Marga Gomez Illuminates Almodóvar's "Women on the Verge of a Nervous Breakdown" at The Vogue
The Spanish translation of "Women on the Verge of a Nervous Breakdown" is organically different from the English, explained local comedienne wonder of the world Marga Gomezto spectators at the Vogue Theatre in San Francisco. As part of a week long program of local standup comics introducing films at this vintage cinema house, LOL SF , (July 8-15) Gomez said that "Mujeres al borde de un ataque de nervios" is something quite different from the stereotype of women just losing it. She emphasizes that nervous breakdowns in Spanish are called "nervous attacks". She reported that these attacks involve a loss of emotional control that is often religious where women rip off their clothes and go into esoteric frenzy. The attacks can also be observed in Hispanic enthusiasm for the Spanish squad in the World Cup, and such frenzy is "not unlike life on the MUNI", quipped Gomez.
Gomez of Cuban-Puerto Rican descent admitted she has a bone or two to pick with the Spanish colonizers of the country where this film originates. But she does not take it out on Pedro Almodóvar's Women on the Verge of a Nervous Breakdownfrom 1988 ("remember the 80's?", asks Gomez), a superbly fascinating study of women in love with a womanizer who has something positive to say about every woman and any woman.Carmen Maura plays Pepa, a TV actress who plays the role of a mother whose son is a homicidal maniac. Though she is able to clean all the blood stains from his clothes with a miracle laundry detergent she cheerfully promotes when the cops knock at the door. She is hopelessly in love with Ivan but teetering on the verge of collapse. So she sets fire to her bed and packs his suitcase.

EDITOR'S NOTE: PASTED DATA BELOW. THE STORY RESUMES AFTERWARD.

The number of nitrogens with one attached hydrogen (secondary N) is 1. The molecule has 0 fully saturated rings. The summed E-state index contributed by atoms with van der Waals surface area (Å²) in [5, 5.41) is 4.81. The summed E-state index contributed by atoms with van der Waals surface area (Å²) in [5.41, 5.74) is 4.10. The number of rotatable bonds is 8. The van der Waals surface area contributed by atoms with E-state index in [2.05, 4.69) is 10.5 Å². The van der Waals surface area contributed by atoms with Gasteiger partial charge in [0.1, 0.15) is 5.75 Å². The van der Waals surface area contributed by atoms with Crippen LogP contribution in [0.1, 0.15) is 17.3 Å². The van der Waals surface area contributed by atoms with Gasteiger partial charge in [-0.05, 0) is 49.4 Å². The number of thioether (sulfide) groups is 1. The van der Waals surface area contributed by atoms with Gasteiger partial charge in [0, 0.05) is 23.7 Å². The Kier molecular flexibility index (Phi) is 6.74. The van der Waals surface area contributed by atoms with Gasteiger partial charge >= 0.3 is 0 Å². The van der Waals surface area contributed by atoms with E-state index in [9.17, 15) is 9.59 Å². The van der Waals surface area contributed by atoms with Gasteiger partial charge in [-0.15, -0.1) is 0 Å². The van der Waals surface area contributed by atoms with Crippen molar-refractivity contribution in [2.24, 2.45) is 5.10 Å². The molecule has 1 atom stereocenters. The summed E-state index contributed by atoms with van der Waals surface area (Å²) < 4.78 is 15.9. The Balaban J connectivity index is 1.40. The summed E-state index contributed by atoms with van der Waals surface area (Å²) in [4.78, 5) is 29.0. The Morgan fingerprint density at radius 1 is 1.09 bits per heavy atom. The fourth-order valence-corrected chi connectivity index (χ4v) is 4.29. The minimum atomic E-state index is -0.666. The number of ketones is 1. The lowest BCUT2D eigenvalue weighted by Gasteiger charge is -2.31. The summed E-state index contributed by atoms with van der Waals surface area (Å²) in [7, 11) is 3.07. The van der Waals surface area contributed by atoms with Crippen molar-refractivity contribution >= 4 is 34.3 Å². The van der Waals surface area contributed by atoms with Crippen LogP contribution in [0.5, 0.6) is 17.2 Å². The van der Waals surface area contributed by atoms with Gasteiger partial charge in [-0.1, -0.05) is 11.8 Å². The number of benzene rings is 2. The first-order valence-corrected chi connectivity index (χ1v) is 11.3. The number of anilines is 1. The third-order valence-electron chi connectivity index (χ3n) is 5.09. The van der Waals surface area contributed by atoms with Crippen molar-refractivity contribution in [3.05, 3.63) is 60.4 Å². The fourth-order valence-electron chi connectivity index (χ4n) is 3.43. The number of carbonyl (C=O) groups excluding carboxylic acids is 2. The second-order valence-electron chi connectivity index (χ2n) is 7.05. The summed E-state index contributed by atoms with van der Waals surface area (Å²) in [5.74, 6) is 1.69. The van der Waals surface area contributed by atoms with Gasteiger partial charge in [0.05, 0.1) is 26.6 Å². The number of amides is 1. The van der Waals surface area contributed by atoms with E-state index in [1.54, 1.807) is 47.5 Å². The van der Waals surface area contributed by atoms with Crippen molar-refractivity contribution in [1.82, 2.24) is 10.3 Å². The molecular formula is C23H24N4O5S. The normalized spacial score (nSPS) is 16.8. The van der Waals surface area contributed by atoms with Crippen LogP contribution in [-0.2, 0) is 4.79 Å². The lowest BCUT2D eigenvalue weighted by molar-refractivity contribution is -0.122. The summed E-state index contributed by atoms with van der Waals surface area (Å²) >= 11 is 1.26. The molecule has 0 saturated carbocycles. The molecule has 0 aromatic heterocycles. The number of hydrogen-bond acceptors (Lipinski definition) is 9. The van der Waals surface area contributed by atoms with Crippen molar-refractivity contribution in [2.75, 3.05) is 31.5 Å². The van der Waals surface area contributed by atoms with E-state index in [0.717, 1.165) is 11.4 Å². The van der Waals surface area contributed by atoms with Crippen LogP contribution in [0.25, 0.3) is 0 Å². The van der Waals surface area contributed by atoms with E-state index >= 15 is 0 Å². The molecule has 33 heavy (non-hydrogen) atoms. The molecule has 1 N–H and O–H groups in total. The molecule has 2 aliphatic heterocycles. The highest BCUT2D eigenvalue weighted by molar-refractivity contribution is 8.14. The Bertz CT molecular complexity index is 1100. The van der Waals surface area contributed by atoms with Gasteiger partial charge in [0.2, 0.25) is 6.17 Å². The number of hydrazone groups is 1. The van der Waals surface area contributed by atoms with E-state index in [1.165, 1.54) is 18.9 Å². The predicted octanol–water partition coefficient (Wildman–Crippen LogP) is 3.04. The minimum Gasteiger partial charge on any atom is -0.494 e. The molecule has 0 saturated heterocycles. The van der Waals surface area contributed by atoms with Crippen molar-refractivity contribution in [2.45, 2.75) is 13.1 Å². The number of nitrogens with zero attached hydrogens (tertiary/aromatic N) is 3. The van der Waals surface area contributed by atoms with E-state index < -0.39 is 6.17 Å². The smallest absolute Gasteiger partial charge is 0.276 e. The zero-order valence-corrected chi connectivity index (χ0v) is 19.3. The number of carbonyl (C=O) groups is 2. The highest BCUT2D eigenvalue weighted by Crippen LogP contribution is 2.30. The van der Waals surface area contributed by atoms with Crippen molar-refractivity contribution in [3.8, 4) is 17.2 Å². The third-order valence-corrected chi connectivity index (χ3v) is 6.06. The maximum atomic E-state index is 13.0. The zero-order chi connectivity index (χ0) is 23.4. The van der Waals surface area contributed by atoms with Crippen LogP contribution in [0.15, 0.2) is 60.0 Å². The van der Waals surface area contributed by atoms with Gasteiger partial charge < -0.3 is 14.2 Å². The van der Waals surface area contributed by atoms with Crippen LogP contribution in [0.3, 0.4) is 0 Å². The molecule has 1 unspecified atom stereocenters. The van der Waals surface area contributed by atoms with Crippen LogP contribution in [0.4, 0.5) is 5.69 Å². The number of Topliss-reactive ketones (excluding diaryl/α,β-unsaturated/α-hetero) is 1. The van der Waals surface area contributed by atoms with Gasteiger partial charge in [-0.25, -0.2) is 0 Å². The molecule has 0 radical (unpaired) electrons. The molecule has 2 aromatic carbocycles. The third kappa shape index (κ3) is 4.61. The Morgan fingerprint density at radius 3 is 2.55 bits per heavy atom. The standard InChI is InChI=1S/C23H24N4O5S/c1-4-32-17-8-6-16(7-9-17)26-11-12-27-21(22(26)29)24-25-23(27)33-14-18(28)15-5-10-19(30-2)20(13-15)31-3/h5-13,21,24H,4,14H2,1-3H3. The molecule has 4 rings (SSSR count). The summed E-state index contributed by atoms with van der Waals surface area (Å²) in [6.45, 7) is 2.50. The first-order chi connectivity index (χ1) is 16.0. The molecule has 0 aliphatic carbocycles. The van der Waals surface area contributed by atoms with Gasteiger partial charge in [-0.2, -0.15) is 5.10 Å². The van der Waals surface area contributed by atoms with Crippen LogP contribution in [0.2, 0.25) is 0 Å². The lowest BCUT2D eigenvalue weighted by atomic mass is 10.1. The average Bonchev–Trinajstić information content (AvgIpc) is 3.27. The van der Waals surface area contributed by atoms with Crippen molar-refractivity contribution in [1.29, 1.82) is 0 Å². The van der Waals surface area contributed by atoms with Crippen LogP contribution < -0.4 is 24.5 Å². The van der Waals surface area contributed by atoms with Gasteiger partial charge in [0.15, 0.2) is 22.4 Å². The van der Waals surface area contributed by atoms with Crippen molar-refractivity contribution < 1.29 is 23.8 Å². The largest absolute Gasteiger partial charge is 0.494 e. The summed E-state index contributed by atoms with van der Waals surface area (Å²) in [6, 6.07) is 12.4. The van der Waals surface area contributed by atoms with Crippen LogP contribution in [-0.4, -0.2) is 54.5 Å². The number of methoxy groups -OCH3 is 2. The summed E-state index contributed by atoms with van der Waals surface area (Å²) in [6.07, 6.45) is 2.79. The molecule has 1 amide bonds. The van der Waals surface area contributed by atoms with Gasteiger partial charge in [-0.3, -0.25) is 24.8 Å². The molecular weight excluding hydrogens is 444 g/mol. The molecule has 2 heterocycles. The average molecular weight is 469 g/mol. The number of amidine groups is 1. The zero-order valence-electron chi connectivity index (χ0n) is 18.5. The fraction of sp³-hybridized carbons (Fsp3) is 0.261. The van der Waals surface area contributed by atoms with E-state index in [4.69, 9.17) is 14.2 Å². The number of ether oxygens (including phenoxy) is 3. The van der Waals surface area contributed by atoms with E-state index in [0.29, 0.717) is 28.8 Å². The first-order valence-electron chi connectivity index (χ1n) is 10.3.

Carmen Maura worked together with Almodóvar in seven of his films and certainly was one of his more sophisticated and commanding leading ladies, followed by Victoria Abril and later Penélope Cruz, all equally captivating.
In this colorful farce, an entourage of characters descend on Pepa's apartment, which she once shared with Ivan (Fernando Guillén) until he decides to take up with feminist lawyer, Paulina Morales (Kiti Manverx). Wife numero una, Lucia, (Julieta Serrano) is out to get him, having recently been released from the mental asylum, which she longs to return to. Son Carlos, a young Antonio Banderas and virgin girlfriend Marisa (Rossy de Palma) show up, and later two cops and a telephone repairman to fix the red phone Pepa constantly throws out the window. Meanwhile Candela (María Barranco) is hiding from the police so that she is not implicated with Shiite terrorists for hijacking a plane to Stockholm. And Billy Idol drives Pepa around town pursuing Ivan. All this is washed down with some serious spiked Gazpacho.
The ingenious idea of having comics introduce films is clearly in step with how San Francisco keeps its historic movie houses flourishing. Marga Gomez helped to embellish this comic masterpiece with a dimension that increased its viewing pleasure "exponencialmente". An added bonus was the appearance of ¡GARZA, delivering a melodramatic weepy from the film.
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